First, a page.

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This time Joe planned things out a little more, starting with what he liked about the previous design, and went from there. The previous Chevelle had disc brakes up front and drums out back, which was a no-go in Joe's eyes. He ordered a set of Baer brakes for all corners. The Baer brakes gave him the look he was after, but only when the wheels were off. What he needed was a set of rims that would not only enhance the look of the car, but show off the brakes, as well. A set of Boyd Coddington Magnetos wrapped in Kumho rubber were picked as the new rolling stock. A set of 18x8s up front, and 18x9s in the rear not only give the Chevelle a new look, but also act as windows to see the Baer brakes resting behind them. From there, the rest of the suspension was tackled. Up front, 2-inch dropped spindles from Belltech were put on, along with Hotchkis 3-inch dropped springs, a Hotchkis 1 1/8-inch sway bar, and KYB shocks. The A-arms were blasted and powdercoated black, then outfitted with new polyurethane bushings. In the rear, KYB shocks and a Hotchkis 1-inch sway bar add stability to the '66.

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As for the small-block, it was next up on the chopping block. Although Richard, the previous engine builder, did exactly what he said he would with the small-block, Joe was looking for something a bit more potent. The two came up with a '70 454 big-block that was ready to go under the knife. The 454 was machined to a 460 by JMS Racing Engines. Richard then began assembling the fresh block. GM Performance Parts aluminum heads, installed along with Manley 10.25:1 pistons and a COMP Cams hydraulic roller cam. Up top, a factory Corvette manifold was used in conjunction with a Holley carburetor. On the frontline rests a Zoops pulley system and Sanderson shorty headers were installed, along with Dynomax mufflers, which can be heard echoing down the road. When the engine was finished, it was put back on the dyno where it cranked out 525 hp at 5,800 rpm and 550 lb-ft torque at 3,600 rpm-a vast improvement over the small-block. Backing the Rat is a 700-R4 with a TCI 2500 stall speed converter assembled by Mike's Toy Shop in Pomona, California. Along with the tranny is a 12-bolt with Superior 31-spline axles, also assembled by Mike's.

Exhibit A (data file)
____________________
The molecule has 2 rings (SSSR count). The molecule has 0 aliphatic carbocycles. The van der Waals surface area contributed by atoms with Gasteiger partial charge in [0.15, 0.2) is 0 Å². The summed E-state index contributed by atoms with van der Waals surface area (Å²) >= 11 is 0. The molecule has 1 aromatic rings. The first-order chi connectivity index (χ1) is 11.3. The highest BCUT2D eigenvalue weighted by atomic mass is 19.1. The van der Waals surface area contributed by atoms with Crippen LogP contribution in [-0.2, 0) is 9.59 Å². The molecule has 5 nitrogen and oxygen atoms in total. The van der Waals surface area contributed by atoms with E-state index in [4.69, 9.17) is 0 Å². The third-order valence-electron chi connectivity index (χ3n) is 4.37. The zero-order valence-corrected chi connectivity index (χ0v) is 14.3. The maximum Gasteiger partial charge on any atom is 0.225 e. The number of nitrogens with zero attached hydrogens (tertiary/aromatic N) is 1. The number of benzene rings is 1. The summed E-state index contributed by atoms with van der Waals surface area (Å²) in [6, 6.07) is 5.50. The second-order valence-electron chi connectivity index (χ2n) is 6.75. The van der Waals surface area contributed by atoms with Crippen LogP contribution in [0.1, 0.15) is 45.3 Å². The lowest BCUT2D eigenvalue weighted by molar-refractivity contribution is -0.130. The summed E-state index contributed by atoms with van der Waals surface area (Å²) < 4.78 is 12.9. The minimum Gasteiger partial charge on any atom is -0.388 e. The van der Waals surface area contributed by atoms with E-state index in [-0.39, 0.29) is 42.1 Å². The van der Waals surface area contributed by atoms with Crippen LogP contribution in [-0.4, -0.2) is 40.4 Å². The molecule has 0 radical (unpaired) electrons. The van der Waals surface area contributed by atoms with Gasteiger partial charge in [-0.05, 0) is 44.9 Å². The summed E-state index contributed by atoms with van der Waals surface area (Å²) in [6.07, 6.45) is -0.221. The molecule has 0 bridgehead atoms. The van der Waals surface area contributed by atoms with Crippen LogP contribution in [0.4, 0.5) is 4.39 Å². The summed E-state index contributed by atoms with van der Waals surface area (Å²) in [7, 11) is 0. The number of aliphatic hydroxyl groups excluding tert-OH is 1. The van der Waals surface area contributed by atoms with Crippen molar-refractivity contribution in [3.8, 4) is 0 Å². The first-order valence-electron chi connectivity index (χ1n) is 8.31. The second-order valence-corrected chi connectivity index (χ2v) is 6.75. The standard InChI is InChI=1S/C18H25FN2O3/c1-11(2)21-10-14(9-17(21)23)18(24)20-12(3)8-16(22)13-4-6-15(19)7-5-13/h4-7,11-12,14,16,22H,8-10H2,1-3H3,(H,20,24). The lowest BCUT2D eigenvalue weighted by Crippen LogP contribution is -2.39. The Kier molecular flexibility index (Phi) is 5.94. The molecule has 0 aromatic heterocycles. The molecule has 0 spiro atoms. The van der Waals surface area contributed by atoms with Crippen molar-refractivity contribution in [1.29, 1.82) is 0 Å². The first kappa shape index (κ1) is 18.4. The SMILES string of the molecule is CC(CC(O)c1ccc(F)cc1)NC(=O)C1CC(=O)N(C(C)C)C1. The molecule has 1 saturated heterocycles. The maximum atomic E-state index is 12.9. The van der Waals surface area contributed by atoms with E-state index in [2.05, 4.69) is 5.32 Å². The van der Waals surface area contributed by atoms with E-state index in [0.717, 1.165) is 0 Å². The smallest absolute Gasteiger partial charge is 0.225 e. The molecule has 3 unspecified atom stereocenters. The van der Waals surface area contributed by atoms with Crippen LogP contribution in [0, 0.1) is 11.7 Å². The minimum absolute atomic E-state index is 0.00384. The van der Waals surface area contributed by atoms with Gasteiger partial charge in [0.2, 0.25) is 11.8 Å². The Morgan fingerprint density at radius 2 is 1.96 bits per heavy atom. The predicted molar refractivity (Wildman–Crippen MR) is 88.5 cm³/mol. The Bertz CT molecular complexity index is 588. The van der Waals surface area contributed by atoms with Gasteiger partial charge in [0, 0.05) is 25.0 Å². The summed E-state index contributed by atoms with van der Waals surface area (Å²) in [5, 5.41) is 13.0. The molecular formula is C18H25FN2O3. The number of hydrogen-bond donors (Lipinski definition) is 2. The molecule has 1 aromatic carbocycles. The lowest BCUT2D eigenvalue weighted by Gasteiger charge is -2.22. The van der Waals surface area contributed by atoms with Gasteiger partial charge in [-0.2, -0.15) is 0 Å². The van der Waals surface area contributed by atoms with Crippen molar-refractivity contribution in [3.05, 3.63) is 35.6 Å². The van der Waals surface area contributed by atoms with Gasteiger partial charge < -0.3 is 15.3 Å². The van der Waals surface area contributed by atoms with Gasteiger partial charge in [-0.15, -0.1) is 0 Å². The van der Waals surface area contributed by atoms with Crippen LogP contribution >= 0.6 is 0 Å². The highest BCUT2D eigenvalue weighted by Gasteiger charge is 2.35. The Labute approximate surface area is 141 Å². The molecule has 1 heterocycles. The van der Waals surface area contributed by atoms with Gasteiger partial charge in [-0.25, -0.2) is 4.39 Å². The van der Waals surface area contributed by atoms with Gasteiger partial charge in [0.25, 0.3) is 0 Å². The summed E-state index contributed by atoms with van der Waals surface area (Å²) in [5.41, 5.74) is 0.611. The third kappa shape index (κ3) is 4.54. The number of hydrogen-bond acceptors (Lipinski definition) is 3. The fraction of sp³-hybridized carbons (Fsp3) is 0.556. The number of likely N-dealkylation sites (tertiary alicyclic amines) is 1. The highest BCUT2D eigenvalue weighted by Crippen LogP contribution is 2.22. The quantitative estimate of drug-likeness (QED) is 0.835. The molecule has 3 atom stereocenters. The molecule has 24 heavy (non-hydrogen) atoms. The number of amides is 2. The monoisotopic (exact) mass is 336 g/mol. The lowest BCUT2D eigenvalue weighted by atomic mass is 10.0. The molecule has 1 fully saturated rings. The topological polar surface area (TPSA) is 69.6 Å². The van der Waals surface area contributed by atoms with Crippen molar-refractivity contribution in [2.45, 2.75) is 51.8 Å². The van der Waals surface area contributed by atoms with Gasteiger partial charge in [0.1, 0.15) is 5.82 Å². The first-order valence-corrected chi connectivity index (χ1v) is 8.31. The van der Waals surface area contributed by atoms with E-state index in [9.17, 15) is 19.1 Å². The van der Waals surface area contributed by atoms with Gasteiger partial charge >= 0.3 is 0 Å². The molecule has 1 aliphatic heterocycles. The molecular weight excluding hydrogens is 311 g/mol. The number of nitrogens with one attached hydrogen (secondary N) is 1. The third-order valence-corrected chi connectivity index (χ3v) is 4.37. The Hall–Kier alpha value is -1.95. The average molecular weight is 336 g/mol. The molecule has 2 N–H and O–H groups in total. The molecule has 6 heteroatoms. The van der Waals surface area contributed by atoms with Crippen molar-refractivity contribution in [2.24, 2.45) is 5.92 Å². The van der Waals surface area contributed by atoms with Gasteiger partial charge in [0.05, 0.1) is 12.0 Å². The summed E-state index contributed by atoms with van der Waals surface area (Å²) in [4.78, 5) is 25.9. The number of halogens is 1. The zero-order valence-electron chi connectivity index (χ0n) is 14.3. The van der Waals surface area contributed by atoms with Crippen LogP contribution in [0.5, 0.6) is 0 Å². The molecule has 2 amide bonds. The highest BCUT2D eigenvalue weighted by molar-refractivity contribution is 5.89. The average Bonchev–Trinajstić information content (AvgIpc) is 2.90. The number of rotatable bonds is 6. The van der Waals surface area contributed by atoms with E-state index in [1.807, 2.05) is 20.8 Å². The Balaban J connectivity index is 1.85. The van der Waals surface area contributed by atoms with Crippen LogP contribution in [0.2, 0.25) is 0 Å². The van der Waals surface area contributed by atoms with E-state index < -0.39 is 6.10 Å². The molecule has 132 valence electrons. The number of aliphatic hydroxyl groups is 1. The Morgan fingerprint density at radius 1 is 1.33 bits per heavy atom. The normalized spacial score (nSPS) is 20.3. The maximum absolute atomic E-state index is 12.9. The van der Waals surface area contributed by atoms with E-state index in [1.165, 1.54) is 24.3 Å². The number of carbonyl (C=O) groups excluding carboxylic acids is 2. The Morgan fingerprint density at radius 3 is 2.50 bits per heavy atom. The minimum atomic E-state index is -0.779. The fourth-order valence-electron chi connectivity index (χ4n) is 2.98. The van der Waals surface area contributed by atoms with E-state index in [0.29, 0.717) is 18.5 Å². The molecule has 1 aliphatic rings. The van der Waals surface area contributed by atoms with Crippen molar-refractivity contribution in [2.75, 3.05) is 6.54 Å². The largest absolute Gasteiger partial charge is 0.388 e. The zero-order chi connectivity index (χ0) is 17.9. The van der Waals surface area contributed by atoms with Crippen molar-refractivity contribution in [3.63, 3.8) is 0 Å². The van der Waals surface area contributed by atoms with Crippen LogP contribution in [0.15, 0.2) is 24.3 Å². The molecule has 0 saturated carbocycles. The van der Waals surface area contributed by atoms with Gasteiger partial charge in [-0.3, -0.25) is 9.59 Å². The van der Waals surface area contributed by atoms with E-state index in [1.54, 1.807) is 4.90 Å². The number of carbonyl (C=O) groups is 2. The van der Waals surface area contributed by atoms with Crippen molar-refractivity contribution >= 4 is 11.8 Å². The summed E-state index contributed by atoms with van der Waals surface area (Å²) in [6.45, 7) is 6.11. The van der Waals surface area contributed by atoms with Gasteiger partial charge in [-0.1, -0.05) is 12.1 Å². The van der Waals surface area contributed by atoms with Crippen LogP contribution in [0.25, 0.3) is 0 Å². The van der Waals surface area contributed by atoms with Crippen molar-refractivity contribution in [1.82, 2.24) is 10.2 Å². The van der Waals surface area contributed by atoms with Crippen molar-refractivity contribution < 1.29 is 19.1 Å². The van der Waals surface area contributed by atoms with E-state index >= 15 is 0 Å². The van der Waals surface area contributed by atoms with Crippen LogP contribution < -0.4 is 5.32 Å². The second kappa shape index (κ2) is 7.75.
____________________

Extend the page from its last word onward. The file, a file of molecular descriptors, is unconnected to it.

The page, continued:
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For the last thing on the agenda, it was back to J.V. Enterprises in Azusa, California. Joe told the owner, Vinnie, he wanted to completely redo the paint scheme. He didn't really have a drawn-out plan other than that he wanted a two-tone job. Vinnie came up with a PPG custom-mix blue combined with PPG Black. Breaking up the two-tone is a silver leaf 1/2-inch stripe highlighted in red pinstripe. Joe was sold on everything except for the black top. If Vinnie wanted to spray the top black, then Joe wanted him to mix in some blue pearl for those sunny SoCal days. The plan was set . . . well, almost. Vinnie and Joe also decided that while the engine was out, they would redesign the engine compartment, as well. The firewall and inner fender panels were reworked and smoothed. The two-tone paint scheme found its way under the hood running along the firewall. Under the hood, detailing was taken one step further when the bottom half of the polished aluminum valve covers were sprayed blue and given a red stripe around them. The inner fender panels were also sprayed blue.

If there's one thing to be said about Joe's Chevelle, it's that it most definitely leaves a lasting impression in some way, shape, or form.